Effect of tillage on timing of Setaria spp. emergence and growth

Lizabeth A Stahl, Gregg A. Johnson, Donald L Wyse, Douglas D. Buhler, Jeffrey L Gunsolus

Research output: Contribution to journalArticle

6 Scopus citations

Abstract

Weed management can be a significant challenge in cropping systems, partly because the effects of tillage systems on weed seedbank and seedling population dynamics are not well understood. Field research was conducted from 1994 to 1996 in established tillage plots consisting of moldboard plow (MP), chisel plow (CP), and notillage (NT). The objectives were to determine the effects of long-term tillage systems on the timing and duration of Setaria spp. emergence and percentage cumulative emergence from the soil seedbank and to investigate the effect of tillage on Setaria spp. density and seed production following glyphosate application at Setaria spp. heights of 5, 10, and 15 cm. NT contained a greater number of Setaria spp. seed in the 0- to 1-, 1- to 3-, and 3- to 6-cm depths than MP or CP systems. There was little difference between the three tillage systems at depths greater than 6 cm. Setaria spp. emergence was greater in NT than in MP or CP in 1994 and 1996 and greater than in MP in 1995. There was a substantial increase in Setaria spp. emergence in NT between 3 and 4 weeks after planting (WAP) in 1994 and between 5 and 6 WAP in 1995 and 1996. Significant emergence did not occur past 5 to 6 WAP in 1994 and 1995 but continued over a longer period of time in 1996. Setaria spp. plants consistently reached targeted herbicide application heights 4 to 9 d earlier in NT than in CP and MP. In 1994, final Setaria spp. density-was-greater in NT compared to CP and MP at the 5- and 10-cm herbicide application timings. When glyphosate was applied to 15-cm-tall Setaria, very few weeds were present following application across all tillage systems. In 1995, NT resulted in greater Setaria spp. density than MP or CP across all application timings. There was no difference in final Setaria spp. density between MP and CP across all glyphosate timings in 1994 and 1995. Seed production was negligible in MP and CP, regardless of glyphosate timing. In NT, however, significant seed production occurred, especially with early application. Results indicate that the effectiveness of nonresidual herbicides for Setaria faberi Herrm. control is influenced by tillage system and the timing of application.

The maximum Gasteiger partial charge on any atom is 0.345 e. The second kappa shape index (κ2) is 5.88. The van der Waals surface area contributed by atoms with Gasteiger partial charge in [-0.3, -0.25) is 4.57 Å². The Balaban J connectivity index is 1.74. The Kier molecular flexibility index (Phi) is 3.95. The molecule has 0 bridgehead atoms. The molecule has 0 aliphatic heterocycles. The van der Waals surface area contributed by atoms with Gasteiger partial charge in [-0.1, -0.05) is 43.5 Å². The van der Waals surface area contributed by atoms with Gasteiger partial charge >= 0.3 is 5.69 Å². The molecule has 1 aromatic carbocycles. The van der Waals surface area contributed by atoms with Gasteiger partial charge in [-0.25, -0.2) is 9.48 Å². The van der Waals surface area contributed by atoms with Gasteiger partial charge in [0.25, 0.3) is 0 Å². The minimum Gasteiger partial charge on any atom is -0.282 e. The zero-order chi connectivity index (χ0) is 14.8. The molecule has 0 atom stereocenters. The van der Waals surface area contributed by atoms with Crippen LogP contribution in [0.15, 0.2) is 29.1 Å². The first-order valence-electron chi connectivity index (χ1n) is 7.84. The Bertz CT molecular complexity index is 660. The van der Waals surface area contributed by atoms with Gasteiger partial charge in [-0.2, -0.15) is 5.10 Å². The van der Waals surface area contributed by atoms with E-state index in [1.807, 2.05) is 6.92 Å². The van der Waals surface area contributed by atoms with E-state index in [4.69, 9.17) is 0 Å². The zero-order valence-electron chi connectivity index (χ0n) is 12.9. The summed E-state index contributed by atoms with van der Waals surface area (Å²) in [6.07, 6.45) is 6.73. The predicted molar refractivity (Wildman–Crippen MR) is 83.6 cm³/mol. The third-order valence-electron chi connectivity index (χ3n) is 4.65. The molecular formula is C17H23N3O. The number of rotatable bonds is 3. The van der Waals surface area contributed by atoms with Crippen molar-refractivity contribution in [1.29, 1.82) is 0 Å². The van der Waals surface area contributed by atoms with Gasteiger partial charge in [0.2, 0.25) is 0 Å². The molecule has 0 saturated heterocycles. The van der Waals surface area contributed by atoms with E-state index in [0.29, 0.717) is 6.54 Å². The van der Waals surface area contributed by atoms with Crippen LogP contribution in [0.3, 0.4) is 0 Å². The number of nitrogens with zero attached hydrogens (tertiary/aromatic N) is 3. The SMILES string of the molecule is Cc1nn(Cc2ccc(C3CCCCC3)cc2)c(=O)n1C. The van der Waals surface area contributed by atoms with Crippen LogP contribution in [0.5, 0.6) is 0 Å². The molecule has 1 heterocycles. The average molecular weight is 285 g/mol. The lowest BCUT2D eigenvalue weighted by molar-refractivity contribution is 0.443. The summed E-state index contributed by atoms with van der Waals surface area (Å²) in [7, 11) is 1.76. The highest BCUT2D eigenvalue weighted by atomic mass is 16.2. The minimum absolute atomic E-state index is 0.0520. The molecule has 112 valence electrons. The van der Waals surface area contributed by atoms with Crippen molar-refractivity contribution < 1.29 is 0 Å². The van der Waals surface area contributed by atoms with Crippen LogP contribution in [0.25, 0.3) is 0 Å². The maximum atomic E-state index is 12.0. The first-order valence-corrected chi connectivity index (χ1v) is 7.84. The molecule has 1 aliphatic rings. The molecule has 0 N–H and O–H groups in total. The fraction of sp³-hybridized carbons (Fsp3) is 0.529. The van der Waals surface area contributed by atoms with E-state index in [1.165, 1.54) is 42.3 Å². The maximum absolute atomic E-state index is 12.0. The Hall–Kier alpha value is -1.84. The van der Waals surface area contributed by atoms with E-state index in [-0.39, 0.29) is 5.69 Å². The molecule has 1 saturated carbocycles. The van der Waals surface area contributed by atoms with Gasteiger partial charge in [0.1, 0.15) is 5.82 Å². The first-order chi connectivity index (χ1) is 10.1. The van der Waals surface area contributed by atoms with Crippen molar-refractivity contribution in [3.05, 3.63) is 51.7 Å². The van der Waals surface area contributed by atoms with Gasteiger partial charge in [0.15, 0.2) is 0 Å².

Original languageEnglish (US)
Pages (from-to)563-570
Number of pages8
JournalWeed Science
Volume47
Issue number5
DOIs
StatePublished - 1999

Keywords

  • Conservation tillage
  • No-tillage
  • Population dynamics
  • SETFA
  • SETVI
  • Seedbank
  • Weed ecology
  • Weed emergence

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